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Tuesday, January 21, 2014

Value of QBs Coach

It's always been interesting, in my mind, the idea of the Quarterbacks
Coach and how the teams value the position. This is an organizational
thought that has little to do with Carolina specifically, so sorry in

For some teams, and I believe in the West Coast Offense to have taken
on the critical nature of the position, it's as critical a position as
coordinator, and a key focal point in the offense. To others, it's a
glorified third tier assistant role that has little power.

The league's position on the role is still in flux. Only a few teams
failed to have one, and notably Cleveland was without one in part
because it was waiting for Carolina's staff to potentially fold (in my
opinion). I don't think it's too big a secret that Rob Chudzinski
wanted Ken Dorsey, who Carolina 'promoted' from the scouting staff.
Chudzinski coached Dorsey in both college and pros, and the pair took a
college championship together. They won an insane 38 games together in
college, share an alma mater, a lot of history. I do believe that
Cleveland kept the job open, in part, to wait to see if Dorsey would
come available a year later, ironically Cleveland's staff has disbanded
before Carolina's.

But, some teams still have QBs coaches that are somewhat less versed in
the art of fine tuning quarterbacks, and more as a tape monkey/assistant
to the OC role. In my mind, you have to have both roles, and not by the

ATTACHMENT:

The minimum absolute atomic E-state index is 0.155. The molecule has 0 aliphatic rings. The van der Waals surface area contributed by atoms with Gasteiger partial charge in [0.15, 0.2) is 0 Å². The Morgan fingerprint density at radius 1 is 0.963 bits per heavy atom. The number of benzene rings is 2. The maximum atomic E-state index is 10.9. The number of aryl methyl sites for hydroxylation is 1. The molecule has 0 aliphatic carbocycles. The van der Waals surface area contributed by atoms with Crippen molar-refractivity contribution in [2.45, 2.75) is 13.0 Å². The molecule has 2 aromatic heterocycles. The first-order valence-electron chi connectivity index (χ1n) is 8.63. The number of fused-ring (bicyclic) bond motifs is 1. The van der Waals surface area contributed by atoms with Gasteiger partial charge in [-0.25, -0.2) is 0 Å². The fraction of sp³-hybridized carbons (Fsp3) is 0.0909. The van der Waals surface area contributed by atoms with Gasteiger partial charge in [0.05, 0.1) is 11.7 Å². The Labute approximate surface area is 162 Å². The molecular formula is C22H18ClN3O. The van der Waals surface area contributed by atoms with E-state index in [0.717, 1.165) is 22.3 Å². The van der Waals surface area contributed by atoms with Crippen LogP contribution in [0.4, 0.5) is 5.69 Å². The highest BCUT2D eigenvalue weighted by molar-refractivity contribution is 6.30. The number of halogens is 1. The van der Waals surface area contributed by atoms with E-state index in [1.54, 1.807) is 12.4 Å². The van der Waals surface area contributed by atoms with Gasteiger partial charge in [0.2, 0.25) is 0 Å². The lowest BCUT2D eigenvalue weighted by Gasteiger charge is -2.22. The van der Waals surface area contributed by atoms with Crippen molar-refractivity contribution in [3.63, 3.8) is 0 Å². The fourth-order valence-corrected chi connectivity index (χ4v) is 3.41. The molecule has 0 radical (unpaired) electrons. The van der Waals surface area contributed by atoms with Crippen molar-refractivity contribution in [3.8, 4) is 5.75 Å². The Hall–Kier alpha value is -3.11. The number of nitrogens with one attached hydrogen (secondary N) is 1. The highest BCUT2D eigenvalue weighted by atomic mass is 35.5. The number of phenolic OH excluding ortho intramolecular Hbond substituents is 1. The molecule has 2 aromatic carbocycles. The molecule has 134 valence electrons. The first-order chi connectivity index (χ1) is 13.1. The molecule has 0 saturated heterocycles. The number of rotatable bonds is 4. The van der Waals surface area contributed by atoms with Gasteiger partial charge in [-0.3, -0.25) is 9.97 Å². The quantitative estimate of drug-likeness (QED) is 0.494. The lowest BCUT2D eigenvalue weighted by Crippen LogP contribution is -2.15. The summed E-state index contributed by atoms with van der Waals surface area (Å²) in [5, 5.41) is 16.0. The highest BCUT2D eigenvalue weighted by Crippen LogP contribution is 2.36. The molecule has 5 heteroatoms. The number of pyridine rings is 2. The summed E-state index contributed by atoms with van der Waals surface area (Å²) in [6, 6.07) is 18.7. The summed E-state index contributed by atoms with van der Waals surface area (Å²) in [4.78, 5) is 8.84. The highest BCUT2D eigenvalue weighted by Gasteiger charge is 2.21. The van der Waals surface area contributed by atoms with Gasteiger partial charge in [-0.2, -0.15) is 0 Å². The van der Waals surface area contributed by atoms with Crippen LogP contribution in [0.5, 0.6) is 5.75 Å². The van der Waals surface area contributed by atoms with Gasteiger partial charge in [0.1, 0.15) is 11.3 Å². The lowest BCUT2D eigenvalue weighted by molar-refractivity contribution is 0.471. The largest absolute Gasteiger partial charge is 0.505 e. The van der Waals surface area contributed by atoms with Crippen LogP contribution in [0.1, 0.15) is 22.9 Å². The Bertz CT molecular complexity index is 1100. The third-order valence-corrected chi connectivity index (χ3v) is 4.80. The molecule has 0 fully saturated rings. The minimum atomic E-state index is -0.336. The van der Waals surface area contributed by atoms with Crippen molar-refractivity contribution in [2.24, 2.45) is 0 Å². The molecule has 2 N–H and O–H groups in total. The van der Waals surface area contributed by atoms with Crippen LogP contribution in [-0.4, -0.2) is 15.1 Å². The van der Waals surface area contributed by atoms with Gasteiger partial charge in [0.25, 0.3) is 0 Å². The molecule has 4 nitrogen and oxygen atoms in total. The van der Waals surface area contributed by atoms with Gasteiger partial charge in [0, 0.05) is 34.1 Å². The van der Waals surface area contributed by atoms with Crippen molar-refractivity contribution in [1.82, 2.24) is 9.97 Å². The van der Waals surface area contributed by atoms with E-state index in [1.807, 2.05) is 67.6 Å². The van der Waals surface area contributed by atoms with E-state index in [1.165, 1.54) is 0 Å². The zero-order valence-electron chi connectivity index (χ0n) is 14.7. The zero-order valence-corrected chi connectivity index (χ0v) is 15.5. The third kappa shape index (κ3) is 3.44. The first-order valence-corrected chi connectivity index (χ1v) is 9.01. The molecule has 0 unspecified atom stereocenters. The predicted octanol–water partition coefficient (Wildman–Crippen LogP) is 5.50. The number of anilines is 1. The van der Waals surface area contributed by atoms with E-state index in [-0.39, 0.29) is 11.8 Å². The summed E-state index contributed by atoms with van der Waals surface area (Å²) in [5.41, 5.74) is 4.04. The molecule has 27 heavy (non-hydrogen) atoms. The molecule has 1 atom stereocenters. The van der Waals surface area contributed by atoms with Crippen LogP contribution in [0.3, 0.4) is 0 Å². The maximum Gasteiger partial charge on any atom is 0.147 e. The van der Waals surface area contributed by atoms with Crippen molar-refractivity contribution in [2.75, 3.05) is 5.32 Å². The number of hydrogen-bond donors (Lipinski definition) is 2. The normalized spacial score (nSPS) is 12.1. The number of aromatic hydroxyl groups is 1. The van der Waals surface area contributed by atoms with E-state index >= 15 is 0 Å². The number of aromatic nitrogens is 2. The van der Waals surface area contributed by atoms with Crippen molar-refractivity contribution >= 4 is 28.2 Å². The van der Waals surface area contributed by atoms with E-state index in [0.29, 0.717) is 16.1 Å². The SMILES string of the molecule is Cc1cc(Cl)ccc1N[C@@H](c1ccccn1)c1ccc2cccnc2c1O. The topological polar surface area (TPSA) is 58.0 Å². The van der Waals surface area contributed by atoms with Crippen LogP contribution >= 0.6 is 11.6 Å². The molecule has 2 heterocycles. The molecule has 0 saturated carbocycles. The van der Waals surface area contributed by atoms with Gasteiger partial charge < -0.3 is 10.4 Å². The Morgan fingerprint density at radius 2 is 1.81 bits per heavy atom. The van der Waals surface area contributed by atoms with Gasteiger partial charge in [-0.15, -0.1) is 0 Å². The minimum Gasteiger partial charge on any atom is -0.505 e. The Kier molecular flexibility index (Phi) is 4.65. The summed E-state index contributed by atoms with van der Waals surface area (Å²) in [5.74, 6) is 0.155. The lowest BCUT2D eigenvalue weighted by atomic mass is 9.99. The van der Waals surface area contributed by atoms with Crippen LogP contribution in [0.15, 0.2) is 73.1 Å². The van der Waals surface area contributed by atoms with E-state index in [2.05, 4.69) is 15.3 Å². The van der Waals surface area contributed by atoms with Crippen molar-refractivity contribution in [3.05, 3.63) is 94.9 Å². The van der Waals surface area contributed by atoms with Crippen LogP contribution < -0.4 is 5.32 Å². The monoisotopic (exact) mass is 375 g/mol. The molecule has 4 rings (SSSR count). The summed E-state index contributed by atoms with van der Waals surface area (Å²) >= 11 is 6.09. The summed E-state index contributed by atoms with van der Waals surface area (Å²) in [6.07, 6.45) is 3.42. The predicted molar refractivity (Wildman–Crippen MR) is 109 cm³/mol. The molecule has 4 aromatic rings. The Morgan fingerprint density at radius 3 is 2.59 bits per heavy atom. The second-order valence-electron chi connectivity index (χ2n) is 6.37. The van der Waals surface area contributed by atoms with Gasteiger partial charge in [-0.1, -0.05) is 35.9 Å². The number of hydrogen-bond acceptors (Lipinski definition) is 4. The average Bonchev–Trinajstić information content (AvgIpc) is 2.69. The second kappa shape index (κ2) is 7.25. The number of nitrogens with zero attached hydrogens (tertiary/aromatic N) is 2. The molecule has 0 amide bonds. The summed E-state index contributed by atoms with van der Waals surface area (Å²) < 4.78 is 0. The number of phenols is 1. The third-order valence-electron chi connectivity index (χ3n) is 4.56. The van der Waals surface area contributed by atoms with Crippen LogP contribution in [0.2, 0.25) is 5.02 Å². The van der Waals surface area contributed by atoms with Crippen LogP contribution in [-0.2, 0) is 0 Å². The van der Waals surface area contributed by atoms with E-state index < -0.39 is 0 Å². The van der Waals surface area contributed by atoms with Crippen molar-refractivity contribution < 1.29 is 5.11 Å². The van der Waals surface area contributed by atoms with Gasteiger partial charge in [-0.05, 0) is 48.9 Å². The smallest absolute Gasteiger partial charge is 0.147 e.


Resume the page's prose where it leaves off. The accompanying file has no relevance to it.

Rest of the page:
same guy.

Consequently, that also means not having a coordinator that does both.
While an OC will always have latitude over a QB as a part of his
offense, why not have a point man for the quarterbacks? You'd never
have a defensive coordinator in the pros also coach defensive backs by
title. You're a coordinator, you're going to coach everybody. That's

I think that becomes problematic in a few of the new hires, where the
young Jay Gruden and his even younger coordinator, Sean McVay, will both
take on additional responsibility. Gruden takes McVay's play calling,
and McVay is coaching QBs in addition to coordinating. It leaves a very
minor window for error and collaboration, and leaves no room for
experience in any form. The third guy in the equation is a third-tier
coach, an intern, not someone with any experience.

Carolina's done that in the past, too. The first two years of the Joe
Pendry years had no QBs coach. The final two, after there was actually a
groundswell of support in the community for one, Pendry promoted John
Shoop, at the time having only experience with QBs as a volunteer
assistant, than grad assistant, in college. Shoop grew to be a
coordinator in the pros and then college, but at the time he just didn't
have enough experience. It was in name only.

Contrast that to the WCO model, one actually employed here in 1999 (and
ended up helping lead it to failure in the years after). Gil Haskell
was the OC, and he ran the offense. Bill Musgrave was the QBs coach,
and he had a significant hand in the gameplanning, and the two worked